I cannot help but gaze into the light.
Soft hands hold my soul
fluttering and exhausted.
My heart dreams
I am warm.
(Added May 2001) Peter died on April 16, 2001 after a significantly long struggle of body and spirit; Now he has peace, now HE is warm.
“It’s just you and me and the rain. It’s the blind leading the blind. If God will send his Angels, and God will send a sign, and if God will send his Angels will everything be fine?”
The other night I asked Sarah if she remembered being an Angel before she came to me. She said “yes” and very solemnly told me…
In heaven she watched over me more than anyone else. She watched with my two great-grandmother’s, both named Sara. She said she picked flowers there, for their dresses, the Sara’s had beautiful wings. She even picked flowers for their shoes, except that you don’t have to wear shoes ever there. You can go barefoot everywhere because there are no rocks.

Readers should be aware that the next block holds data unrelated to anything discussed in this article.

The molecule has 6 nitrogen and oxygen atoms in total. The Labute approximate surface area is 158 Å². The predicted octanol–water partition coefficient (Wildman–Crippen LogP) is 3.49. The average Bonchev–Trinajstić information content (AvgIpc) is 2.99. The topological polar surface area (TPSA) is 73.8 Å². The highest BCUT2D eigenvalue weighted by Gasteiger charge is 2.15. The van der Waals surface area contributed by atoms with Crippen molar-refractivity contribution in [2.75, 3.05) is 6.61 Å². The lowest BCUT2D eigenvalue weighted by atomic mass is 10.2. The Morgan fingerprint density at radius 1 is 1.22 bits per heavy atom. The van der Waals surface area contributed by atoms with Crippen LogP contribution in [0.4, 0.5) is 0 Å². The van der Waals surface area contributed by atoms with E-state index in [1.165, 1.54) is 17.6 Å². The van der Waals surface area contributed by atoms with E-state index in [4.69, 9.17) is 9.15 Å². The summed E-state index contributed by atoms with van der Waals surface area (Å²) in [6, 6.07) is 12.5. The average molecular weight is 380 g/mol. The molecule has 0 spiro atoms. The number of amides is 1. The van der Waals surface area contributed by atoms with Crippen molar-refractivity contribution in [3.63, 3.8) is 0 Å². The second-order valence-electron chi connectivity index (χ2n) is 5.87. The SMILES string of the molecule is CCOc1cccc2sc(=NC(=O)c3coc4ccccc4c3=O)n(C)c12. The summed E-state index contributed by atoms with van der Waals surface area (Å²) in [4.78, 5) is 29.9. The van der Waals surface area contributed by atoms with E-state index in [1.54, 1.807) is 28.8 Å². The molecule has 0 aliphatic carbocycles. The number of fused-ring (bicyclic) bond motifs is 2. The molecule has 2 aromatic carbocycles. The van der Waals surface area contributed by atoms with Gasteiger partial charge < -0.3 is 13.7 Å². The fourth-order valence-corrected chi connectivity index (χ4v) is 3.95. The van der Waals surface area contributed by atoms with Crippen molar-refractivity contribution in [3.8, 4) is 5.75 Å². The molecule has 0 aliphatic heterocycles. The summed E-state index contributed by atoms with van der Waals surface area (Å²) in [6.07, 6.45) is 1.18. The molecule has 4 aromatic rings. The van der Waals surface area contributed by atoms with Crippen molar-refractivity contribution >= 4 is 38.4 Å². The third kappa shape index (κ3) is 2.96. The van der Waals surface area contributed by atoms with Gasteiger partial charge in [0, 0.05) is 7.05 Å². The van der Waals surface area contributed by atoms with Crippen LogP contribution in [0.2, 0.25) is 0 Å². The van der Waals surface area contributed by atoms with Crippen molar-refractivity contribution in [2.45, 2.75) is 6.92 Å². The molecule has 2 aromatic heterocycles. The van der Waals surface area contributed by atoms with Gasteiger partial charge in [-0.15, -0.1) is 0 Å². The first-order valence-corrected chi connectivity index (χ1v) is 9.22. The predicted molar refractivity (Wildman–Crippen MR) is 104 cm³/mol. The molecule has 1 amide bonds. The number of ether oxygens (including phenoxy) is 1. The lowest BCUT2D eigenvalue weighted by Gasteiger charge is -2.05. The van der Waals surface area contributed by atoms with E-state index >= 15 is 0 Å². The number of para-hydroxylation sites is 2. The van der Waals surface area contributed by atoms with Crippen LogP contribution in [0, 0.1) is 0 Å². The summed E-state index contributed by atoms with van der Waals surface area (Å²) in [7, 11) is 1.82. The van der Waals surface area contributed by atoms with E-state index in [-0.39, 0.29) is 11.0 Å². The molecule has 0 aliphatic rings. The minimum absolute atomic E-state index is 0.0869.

The only place you can find rocks is next to the pond, for skipping. There is a certain amount of rocks there and after you’ve skipped some they come back every night while you’re sleeping.
One day she used up all the rocks and in the morning they hadn’t come back. That was the day she came to earth to be with me.
Sarah started to cry and told me that she missed the Sara’s. I was crying too, and I hugged her and thanked her for giving it all up to come and be with me. Later she said that it was beautiful there, that everyone is kind to one another and there are no bad people.
I don’t think my daughter has ever skipped rocks.
You never know when the next thing that happens is going to be the biggest, brightest, and best thing that has ever happened to you. It would be a shame for you to miss it because of a little apprehension.